Transistors utilizing the present invention are useful in high frequency applications because of the reduced base resistance. Such transistors also have a peak current gain at higher levels than prior art transistors because of the varying base resistivity and Varying base' width.
EXAMPLE The following example illustrates the preparation of a transistor according to the present invention. A single crystal chip of N type silicon was heated in an oxidizing atmosphere at a temperature of approximately 1200 C. for approximately two hours to form a silicon dioxide coating on the wafer surface. The wafer was cooled, masked with photo resist, and etched to cut away a portion of the oxide in the base pattern. The wafer was then heated to a temperature of approximately 900 C. in an atmosphere containing boron and oxygen. This resulted in creation of a borosilicate glass on the surface of the silicon dioxide and the exposed wafer. During this time, a number of boron atoms shallowly diffused into the exposed wafer surface. The wafer was then cooled, masked with photo resist, and etched in the emitter pattern to re-expose a portion of the wafer surface while leaving the borosilicate glass in contact with surrounding portions. The wafer was then reheated in an inert atmosphere to a temperature suicient to cause diffusion of additional boron atoms into the wafer in the area still covered by the borosilicate glass. Next, the wafer was cooled and the remaining borosilicate glass was removed by selective etching. After that, the wafer was heated to a temperature of 1200 C. in an oxidizing atmosphere to cause the collector-base junction to diffuse more deeply into the wafer and to reoxidize the 1e-exposed wafer surface. The wafer was then cooled, remasked with the emitter pattern, and photo etched to again rerexpose the lwafer surface in the emitter pattern. Next, the wafer was heated to a temperature of about 950 C. in an atmosphere containing phosphorous and oxygen to form a phosphorosilicate glass over the exposed wafer surface. The temperature was then raised to approximately 1150 C. and the phosphorous supply shut off. The phosphorous diffusion was Vcarried out` at the above temperatur'efor sufficient time to yield the desired emitter-base junction depth. Finally, ohmic contacts were made to the transistor in the normal manner.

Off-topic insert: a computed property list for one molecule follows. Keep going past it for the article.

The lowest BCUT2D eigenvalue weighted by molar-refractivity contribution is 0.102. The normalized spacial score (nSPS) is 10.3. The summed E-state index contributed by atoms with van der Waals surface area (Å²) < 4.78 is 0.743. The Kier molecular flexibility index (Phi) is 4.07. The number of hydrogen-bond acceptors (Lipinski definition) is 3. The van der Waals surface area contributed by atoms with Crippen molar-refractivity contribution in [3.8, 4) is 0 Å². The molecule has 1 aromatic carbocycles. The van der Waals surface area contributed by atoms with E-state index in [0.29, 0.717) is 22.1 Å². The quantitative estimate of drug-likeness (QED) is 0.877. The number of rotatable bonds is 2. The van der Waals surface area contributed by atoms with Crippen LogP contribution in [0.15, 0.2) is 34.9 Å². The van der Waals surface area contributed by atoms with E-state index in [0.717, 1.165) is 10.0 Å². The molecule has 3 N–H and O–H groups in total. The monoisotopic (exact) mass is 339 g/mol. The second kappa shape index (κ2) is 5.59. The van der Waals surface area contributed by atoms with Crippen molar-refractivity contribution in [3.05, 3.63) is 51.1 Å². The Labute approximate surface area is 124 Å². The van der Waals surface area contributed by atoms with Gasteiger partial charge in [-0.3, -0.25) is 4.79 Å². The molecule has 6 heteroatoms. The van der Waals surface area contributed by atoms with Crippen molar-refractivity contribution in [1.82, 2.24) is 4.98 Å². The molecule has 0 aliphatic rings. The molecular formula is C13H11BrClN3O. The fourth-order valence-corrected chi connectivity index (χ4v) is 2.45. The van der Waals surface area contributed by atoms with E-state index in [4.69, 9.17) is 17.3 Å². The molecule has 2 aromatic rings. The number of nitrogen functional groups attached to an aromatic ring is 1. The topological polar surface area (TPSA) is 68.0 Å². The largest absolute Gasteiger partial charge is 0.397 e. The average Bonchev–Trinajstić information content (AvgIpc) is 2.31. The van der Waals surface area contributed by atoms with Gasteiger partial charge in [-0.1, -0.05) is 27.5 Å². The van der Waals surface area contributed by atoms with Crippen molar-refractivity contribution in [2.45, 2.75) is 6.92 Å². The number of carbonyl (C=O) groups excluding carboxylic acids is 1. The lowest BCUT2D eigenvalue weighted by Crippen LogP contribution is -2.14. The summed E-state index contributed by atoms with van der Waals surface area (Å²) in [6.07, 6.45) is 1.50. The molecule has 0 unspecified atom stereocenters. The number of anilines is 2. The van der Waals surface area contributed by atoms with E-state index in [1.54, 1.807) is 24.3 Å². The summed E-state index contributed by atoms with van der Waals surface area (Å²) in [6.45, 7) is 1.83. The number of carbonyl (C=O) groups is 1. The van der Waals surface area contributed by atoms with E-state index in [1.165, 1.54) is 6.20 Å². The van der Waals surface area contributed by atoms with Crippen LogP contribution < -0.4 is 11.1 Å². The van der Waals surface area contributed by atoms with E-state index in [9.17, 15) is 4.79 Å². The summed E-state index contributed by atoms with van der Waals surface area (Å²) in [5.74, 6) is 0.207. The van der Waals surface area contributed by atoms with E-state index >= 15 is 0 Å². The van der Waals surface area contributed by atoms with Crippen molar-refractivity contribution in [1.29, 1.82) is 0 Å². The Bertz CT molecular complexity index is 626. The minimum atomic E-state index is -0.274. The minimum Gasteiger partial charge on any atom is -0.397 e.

Through the method and device of the lpresent invention have been described in terms of a preferred embodiment, many modifications will be readily apparent to those skilled in the art. For example, the starting wafer may be of P type rather than Ntype, and the resulting transistor may be a PNP device rather than the NPN structure illustrated. Additionally, the transistor maybe one of a number of transistors produced on a single chip for an integrated circuit; therefore, a single transistor need not utilize theV parent material of the block'as'the collector. The` collector may, instead, be a region diffused into, or epitaxially grown on, a block of opposite conductivity vtype material. It should be understood that the scope of this invention is limited only by the scope of the appended claims.
1. A semiconductor device comprising:` l
a blockof semiconductive material'including a collector region of N type conductivity;
a base region of P'type conductivity disposed within said collector region and including:
a first portion having a predetermined, area, depth l and resistivity, and v a second portion completely surroun ing the first portion along the depth thereof, the second poirtion having a substantially greater depth and lower resistivity than thefirst portion; and an emitter of N type conductivity within the base region in an area substantially coextensive with the area of the first portion, the emitter having a depth substantially shallower than the first portion and having an impurity concentration of the order of 102 impurity atoms per cubic centimeter. 2. A semiconductor device comprising: p a block of semiconductive material including a collector region of P type conductivity; a base region of N type conductivity disposed within said collector region and including:
a first portion having a predetermined, area, depth and resistivity, and a second portion completely surrounding the first portion along the depth thereof, the second por. tion having a substantially greater depth and lower resistivity than the first portion; and
an emitter of P type conductivity disposed within the base region in an area substantially coextensive with the area of thefirst portion, the emitter having a depth substantially shallower than the first portion and having an impurity concentration of the order of 1020 impurity atoms per cubic centimeter.
References Cited UNITED STATES PATENTS 2,791,758 5/1957 Looney. 3,180,766 4/1965 Williams. 3,183,128 5/1965 Leistiko 14S-33.5 3,183,129 5/1965 Tripp 148-33 3,243,669 3/1966 Chih Tang Sah.
HYLAND Bizor, Primary Examiner U.S. Cl. X.R. 148-186, 187
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|U.S. Classification||148/33.5, 257/592, 257/E21.149, 148/DIG.490, 148/DIG.430, 148/DIG.145|
|International Classification||H01L29/00, H01L21/00, H01L21/225|
|Cooperative Classification||H01L29/00, H01L21/00, Y10S148/043, Y10S148/049, H01L21/2255, Y10S148/145|
|European Classification||H01L29/00, H01L21/00, H01L21/225A4D|